The Experience of Grace

Last night, I stood before 40 teenagers on the stage of my cowboy church and talked about smoking weed.

It’s nerve-wracking to holler about sex, weed and mean hashtags from someone else’s pulpit, but when you do, teenagers perk up. It’s like they’re saying, “if you’ve got some tools, we’re listening, but hurry up.”

Weed wasn’t the point. Knowing who you are as a son or daughter of God and what that knowledge does to your behavior, was the point. Driving home I laughed to myself and asked Jesus for the millionth time, “Lord, who am I to say a word?”

Who I am is a chosen, forgiven, beloved daughter of the Most High King – a princess short on theology but experienced in grace.

I chose to meander in Jesus’ general direction when I was 15, but to follow and obey him were out of the question because the list of what I couldn’t do was far too long. But nobody told me all the things I COULD do if I followed him. Nobody told me that following Jesus is like standing in a waterfall of grace.

Back in the day.

Back in the day.

So instead, I spent two decades indulging myself, wondering why my life felt like eating a sleeve of Saltine crackers. I did exactly whatever I wanted, which should have been awesome and sometimes was, but by the end, all I wanted was a tall drink of water.

On the last and greatest day of the festival, Jesus stood and said in a loud voice, “Let anyone who is thirsty come to me and drink.” John 7:37

I think the Bible says we have to work out our own salvation with fear and trembling because nobody can really explain how good it is. It’s like describing raspberry jam or how the Carribbean Sea feels to someone who’s never tried either.

Emmanuel, Cardinal Suhard says, “To be a witness does not consist in engaging in propaganda, nor even in stirring people up, but in being a living mystery. It means to live in such a way that one’s life would not make sense if God did not exist.”

I don’t want to sell the teenagers of Wood County Cowboy Church on faith as much as I want them to jump in and swim around in it for themselves. So I told them this:

God has thoughts and plans that are absolutely specific to you, but if you’re diverting yourself with stuff that distracts you from God, your engines are idle and it will take longer. In my case it took decades.

The good news is, I figured a few things out and on Wednesday, I’m leaving for Haiti with 30 long-term Mercy Ships crew members. We’re going to do some support work for a Haitian pastor who is building a community from the ground up just outside Port Au Prince – the poorest capital city in the Western Hemisphere.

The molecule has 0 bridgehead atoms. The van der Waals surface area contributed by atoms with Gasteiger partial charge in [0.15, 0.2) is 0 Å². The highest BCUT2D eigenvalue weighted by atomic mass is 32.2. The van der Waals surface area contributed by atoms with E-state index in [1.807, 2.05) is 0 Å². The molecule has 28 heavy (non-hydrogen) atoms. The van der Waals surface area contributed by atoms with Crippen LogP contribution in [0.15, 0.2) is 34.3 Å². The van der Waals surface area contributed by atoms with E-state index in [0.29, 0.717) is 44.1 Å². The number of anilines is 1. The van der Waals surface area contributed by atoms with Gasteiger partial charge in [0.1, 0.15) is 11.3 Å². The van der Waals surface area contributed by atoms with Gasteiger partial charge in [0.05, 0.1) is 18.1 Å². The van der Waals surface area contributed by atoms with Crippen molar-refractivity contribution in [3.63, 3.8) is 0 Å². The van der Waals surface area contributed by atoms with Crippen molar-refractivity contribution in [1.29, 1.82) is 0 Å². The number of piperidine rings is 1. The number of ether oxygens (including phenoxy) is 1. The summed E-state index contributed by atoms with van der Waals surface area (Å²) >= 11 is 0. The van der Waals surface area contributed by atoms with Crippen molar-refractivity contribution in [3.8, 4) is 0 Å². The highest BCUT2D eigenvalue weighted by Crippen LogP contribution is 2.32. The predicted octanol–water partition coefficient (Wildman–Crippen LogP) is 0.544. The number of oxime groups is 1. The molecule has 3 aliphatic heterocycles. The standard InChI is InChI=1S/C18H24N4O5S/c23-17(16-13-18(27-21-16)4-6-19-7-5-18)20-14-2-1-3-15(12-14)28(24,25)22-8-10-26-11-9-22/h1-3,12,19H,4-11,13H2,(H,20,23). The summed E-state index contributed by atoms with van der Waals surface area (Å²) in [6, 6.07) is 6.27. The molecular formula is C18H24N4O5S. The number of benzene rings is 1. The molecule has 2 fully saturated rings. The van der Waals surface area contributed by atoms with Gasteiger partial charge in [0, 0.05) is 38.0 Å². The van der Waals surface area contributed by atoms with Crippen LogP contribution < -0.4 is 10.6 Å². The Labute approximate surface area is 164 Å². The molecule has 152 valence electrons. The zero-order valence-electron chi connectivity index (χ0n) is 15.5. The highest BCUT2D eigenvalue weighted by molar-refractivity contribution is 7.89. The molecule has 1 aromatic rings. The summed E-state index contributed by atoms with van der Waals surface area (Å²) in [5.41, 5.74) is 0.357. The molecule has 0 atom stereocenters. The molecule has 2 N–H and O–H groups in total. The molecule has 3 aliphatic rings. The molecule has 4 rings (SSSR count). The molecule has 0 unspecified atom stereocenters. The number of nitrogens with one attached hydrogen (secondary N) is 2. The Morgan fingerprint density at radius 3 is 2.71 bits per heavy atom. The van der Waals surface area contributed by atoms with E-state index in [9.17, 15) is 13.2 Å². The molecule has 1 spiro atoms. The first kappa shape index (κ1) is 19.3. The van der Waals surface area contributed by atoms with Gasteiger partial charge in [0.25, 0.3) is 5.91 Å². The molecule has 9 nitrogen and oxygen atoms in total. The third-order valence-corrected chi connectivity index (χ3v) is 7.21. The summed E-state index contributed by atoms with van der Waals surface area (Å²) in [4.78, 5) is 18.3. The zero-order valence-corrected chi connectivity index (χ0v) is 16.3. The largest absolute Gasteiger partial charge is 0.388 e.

These are the Christians I didn’t know when I was 15. They are bizarre and funny and when we pray, we swim in that sea of faith together and all our ships rise at once. It’s a unique experience, one that I want for my little loves at church.

*As ever friends, the views expressed herein are my own, not that of my employer.

How To Do Your Real Work.

L.N.Tolstoy_Prokudin-GorskyDid you know Tolstoy had 13 kids when he wrote War and Peace? I’m sure Sophia, his wife, did the heavy lifting, but surely they were loud and underfoot and demanded food several times a day. That’s a fairly hostile environment in which to produce some of the world’s greatest literature.

I discovered that convicting little gem recently in The War of Art by Steven Pressfield and have quoted it several times to friends and loved ones who, like me, are dithering, stalling, procrastinating, rationalizing and otherwise avoiding doing the work God put us here to do, which in my case is write.

What’s your work? What’s the thing you would do forever for no money? Are you doing it? Even a little?

If you’re not sure, or this sounds vaguely familiar, please read Pressfield’s slender little volume and let it roundhouse kick you in the melon until you accept that writing the song, plotting the novel, painting the canvas, playing the music, is easier than making excuses for why you can’t do it.

Start today. Anywhere. Because thirty minutes a day is better than no minutes a day, but beware, this is war.

The writer is an infantryman. He knows that progress is measured in yards of dirt extracted from the enemy one day, one hour, one minute at a time and paid for in blood. The artist wears combat boots. He looks in the mirror and sees GI Joe. Remember, the Muse favors working stiffs. She hates prima donnas. -Steven Pressfield. The War of Art.

My God that’s terrible news.

The dream is freeThat means, rather than point to my demanding job and bizarre travel schedule that keeps me from writing, I need really only to think of Tolstoy or his wife Sophia, who incidentally, along with the 13 kids, was the scribe for War and Peace and rewrote the manuscript seven times. It is over 1000 pages.

Novelist Ann Patchett, whose ability regularly renders me speechless, put it this way in her new memoir This Is the Story of a Happy Marriage:

Why is it that we understand playing the cello will require work, but we attribute writing to the magic of inspiration?…Art stands on the shoulders of craft, which means that to get to the art you must master the craft. If you want to write, practice writing. Practice it for hours a day, not to come up with a story you can publish, but because you long to learn how to write well, because there is something that you alone can say. Write the story, learn from it put it away, write another story.

You can read Pressfield’s book in a day or two, which is good, because reading about writing is not writing, it’s preparing to write. Not a bad thing, unless we never write.

So what do you need to write? Sing? Paint? Draw? Invent? Draft? Design?

Why not start today? Then again tomorrow and the next day….